Truth, n. An axis. Knowledge, n. Its asymptote. (p. 81)
Town of Shadows, told in vignettes, is the stories of the people of a town subject to the mathematical, bureaucratic oppression of its warmongering mayor. Besides the mayor and his faceless horde of bureaucrats, husband and wife Pierre and Selma are the only recurring characters. The transitions between the sixty-odd vignettes are negotiated by Pierre's writings: his lexicon (of which the above quote is an example) and his "experiments," including "How to Write," "How to See," and "How to Read." Pierre's experiments are magical, his lexicon filled with signposts rather than definitions, and it is people like Pierre—those with a sense of the wondrous—that stand against the mayor's vision for "a town of ones and zeros" (p. 86).
Stern's book is surreal, and her style ranges from breathtakingly numinous to bizarrely horrifying. Her writing is nearly flawless, playing with a diversity of images, emotions, characters, and situations in a poetic prose that neither spares the words it needs nor undertakes any it does not. The book is only 123 pages long, but it exhausted me: each vignette required digestion as I struggled against, or basked in, its conclusions.
Washing kept the pictures quiet. Gently the man scrubbed the knuckles of his left hand, then his right. He was scrubbing off the edges of a picture. The picture was of a boy in a bald meadow. The sky was blank except for a popping sound. The man listened, and saw that the boy was perforated. ("The Soldier," p. 82)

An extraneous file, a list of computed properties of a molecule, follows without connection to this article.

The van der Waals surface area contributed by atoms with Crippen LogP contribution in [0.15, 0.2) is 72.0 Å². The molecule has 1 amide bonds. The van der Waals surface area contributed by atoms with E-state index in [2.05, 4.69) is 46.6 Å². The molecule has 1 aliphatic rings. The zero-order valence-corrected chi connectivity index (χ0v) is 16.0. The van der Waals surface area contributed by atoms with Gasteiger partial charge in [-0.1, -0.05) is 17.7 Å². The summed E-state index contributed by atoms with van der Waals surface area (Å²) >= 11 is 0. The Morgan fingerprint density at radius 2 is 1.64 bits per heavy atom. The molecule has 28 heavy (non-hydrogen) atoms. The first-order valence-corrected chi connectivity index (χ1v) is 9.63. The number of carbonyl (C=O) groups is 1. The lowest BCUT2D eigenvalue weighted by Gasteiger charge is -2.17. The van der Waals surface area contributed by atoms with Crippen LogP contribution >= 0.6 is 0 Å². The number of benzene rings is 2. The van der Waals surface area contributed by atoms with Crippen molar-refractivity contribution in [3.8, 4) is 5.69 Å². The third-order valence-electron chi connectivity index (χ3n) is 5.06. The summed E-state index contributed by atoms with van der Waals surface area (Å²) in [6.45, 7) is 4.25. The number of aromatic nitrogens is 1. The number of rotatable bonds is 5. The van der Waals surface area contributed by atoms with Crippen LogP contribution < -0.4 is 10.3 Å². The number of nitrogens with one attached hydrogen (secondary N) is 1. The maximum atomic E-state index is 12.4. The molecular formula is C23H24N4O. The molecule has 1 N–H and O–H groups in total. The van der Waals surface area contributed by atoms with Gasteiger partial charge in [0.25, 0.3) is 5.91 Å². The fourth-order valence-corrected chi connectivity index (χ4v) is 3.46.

Stern's darker passages remind me of Blake Butler's novel There Is No Year (2011) or The Orange Eats Creeps by Grace Krilanovich (2010), but neither of these comparisons fully satisfies: both of these works are considerably grimmer than Stern's, and neither shines any lights to guide the reader out of the dark worlds they build. Town of Shadows, by comparison, holds out hope: even in the darkest moments, there is a light to throw those shadows, a body to form their dance upon the walls of Plato's cave.
I'm making that allusion as a segue, not a pretension. Stern cites Plato's cave parable (514a through 521d of The Republic) in her acknowledgements, and her studies in philosophy are a possible key for a reader trying to interpret Town of Shadows. (She's also an English student, for those of you who, unlike me, possess that particular set of keys.) And—although it can be unwise to interpret a book based on the bare handful of facts that we as readers have about an author—Town of Shadows, which is not a standard narrative by any stretch, inevitably requires a serious measure of interpretation.
When I first read the book, I felt that it was an existentialist novel: nearly every story evokes ennui, nausea, or emptiness. "The Banker" is a vignette filled with facelessness (a recurring image); in "The Executioner," a political prisoner commits suicide to preempt being put to death; both "The Lost Year" and "The Vivisection" evoke the arbitrariness of time. I felt that the overarching didactic was the impossibility of meaning or sensibility; I saw the conflict between the mayor's bureaucrats and the town's artists as the persecution of those who had, like "The Horologist" who claims "I've a tempo all my own" (p. 45), stepped outside the bounds of understanding, by those who were trying to circumscribe it with numbers, equations, and rules.